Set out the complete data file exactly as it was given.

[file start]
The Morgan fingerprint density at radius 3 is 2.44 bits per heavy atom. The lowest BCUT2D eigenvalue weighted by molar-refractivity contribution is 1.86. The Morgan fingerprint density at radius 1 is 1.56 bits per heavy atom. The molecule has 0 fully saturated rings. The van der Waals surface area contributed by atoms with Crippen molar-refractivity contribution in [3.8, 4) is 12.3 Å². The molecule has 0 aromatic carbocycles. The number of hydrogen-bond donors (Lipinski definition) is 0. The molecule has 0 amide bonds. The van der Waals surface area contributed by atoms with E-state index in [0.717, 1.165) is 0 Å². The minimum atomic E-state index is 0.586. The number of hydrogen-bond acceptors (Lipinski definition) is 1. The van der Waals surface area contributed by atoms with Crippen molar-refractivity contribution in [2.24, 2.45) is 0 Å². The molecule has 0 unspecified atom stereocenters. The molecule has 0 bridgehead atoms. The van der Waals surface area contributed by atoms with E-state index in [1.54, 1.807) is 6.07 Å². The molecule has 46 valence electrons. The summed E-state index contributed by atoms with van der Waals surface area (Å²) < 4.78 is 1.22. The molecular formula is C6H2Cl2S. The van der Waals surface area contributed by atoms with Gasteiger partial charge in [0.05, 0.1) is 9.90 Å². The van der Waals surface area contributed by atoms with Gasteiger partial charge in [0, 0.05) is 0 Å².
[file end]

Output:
The Morgan fingerprint density at radius 3 is 2.44 bits per heavy atom. The lowest BCUT2D eigenvalue weighted by molar-refractivity contribution is 1.86. The Morgan fingerprint density at radius 1 is 1.56 bits per heavy atom. The molecule has 0 fully saturated rings. The van der Waals surface area contributed by atoms with Crippen molar-refractivity contribution in [3.8, 4) is 12.3 Å². The molecule has 0 aromatic carbocycles. The number of hydrogen-bond donors (Lipinski definition) is 0. The molecule has 0 amide bonds. The van der Waals surface area contributed by atoms with E-state index in [0.717, 1.165) is 0 Å². The minimum atomic E-state index is 0.586. The number of hydrogen-bond acceptors (Lipinski definition) is 1. The van der Waals surface area contributed by atoms with Crippen molar-refractivity contribution in [2.24, 2.45) is 0 Å². The molecule has 0 unspecified atom stereocenters. The molecule has 0 bridgehead atoms. The van der Waals surface area contributed by atoms with E-state index in [1.54, 1.807) is 6.07 Å². The molecule has 46 valence electrons. The summed E-state index contributed by atoms with van der Waals surface area (Å²) < 4.78 is 1.22. The molecular formula is C6H2Cl2S. The van der Waals surface area contributed by atoms with Gasteiger partial charge in [0.05, 0.1) is 9.90 Å². The van der Waals surface area contributed by atoms with Gasteiger partial charge in [0, 0.05) is 0 Å².